How To Establish Business Valuation

Knowing your value is critical to knowing your business future

how to establish business valuation

Knowing how much your business is actually worth can be a valuable piece of information in a lot of situations.  Whether you plan on selling at some point or you simply want to know how much of your business you can put up as collateral against a loan, you gain an important piece of leverage when you are fully aware of how much your company is worth. 

However, determining the valuation of your business may not be so clear cut and you may be entirely unsure of how to reach this figure and what factors you should take into consideration.

  To get you started, try to establish your business' valuation by following these simple, yet financially meaningful steps.

Establish Your Company's Base Price

Figuring out your company's base price simply involves adding together your past two years' worth of net incomes as found on your income statements.  Your business' net income, of course, is the amount of money you have left over each year after you deduct your total business expenses.

However, you should also adjust the base price of your business to allow for factors like:

After you adjust these figures accordingly, you should have a reliable figure that you can use as your company's base price.

Determine the Value of Your Business' Assets

Another important part of figuring out how much your company is worth involves determining the value of your business assets.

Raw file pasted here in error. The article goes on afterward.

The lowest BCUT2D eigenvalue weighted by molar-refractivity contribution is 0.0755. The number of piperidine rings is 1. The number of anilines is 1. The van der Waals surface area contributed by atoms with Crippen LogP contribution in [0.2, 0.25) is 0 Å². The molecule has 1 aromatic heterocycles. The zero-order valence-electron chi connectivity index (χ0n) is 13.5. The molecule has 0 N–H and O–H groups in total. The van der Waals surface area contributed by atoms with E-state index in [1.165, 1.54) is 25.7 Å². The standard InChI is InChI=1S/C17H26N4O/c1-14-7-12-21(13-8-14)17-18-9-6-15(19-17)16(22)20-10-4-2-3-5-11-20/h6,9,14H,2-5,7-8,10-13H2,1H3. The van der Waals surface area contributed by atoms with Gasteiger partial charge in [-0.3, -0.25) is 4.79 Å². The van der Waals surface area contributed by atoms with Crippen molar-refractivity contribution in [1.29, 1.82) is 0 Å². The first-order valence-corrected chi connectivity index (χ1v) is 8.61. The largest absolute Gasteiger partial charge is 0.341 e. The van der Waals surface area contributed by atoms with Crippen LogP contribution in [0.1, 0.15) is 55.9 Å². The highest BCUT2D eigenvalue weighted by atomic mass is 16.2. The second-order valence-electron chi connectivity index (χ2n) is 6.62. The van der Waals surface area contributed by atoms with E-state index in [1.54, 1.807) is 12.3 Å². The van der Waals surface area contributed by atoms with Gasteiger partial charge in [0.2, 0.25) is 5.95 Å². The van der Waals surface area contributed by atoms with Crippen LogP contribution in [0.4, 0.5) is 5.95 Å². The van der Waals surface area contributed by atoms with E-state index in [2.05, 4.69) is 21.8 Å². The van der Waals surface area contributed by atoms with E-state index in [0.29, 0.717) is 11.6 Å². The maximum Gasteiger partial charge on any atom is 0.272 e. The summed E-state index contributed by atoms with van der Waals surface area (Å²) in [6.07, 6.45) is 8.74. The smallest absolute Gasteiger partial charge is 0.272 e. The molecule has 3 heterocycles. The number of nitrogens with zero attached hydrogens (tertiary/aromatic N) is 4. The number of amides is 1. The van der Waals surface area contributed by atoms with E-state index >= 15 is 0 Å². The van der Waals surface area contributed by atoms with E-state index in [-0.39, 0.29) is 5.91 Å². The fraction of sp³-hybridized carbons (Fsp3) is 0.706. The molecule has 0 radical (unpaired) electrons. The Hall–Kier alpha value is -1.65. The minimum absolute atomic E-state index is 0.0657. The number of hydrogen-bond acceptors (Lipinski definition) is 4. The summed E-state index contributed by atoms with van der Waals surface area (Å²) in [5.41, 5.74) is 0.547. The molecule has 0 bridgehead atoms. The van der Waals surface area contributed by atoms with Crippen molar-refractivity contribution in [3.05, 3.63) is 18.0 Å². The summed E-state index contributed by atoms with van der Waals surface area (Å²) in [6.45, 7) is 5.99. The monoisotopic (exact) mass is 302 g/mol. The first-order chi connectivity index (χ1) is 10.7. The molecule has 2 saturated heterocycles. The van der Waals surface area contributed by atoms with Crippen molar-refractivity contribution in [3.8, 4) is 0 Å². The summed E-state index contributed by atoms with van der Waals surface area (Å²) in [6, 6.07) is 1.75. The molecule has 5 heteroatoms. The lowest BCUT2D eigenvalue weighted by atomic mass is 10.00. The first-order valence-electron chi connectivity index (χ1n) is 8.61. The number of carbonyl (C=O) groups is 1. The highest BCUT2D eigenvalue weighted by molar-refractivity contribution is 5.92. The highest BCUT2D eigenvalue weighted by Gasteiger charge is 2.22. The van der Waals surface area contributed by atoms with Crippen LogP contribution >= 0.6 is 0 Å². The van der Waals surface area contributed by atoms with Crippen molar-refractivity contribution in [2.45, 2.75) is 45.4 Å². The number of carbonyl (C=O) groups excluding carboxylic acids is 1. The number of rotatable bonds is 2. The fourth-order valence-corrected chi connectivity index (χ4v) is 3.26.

If you own assets outright, you will need to determine their worth to reach a number that will determine the overall value of your company. 

Assets that can be included in this valuation process include:

  • Real estate
  • Vehicles
  • Equipment
  • Inventory
  • Leasehold improvements

To determine what these possessions are worth, you also must take into consideration any appreciation or depreciation of these assets.

  For example, if you know your equipment will depreciate in value within the next few years, you should make that allowance instead of including the value of the equipment when you first purchased it.  These allowances will give you an accurate number that you can use to determine the overall value of your assets.  This number can then be added to the base price of your business.

Adjust for Intangible Factors

As you must make adjustments for expenses and depreciation of assets, you also must consider any adjustments that must be made for factors that are intangible and perhaps beyond your control.  Any number of factors can play a role in increasing or decreasing the value of your business.  For example, if your business has a stellar reputation and only requires minimal management, these considerations should add to the value of your company rather than detract from it.

Alternatively, if your company is located in a less than ideal neighborhood or on a plot of land that is valued at below the current market value, these factors can take away from the valuation of your company.  Even so, to get an accurate figure you must allow for these factors.  When you do, you have the number that you need to know how much you could sell your business or what it might be worth if you need to borrow against it.

 

Every business owner should know how much his or her company is worth.  In an ever competitive marketplace, people who own their own companies cannot afford, literally and figuratively, to leave this valuation up to chance.  Instead of guessing or simply not making an effort to figure out what their businesses are worth, they should learn the process of valuating their companies. 

These relatively effortless steps can go a long way in giving you an idea of how much your own company is valued at and what you may be able to sell it for if you are ever so inclined.  When you have this number at your disposal, you have an important piece of information that gives you more control over your business and your finances.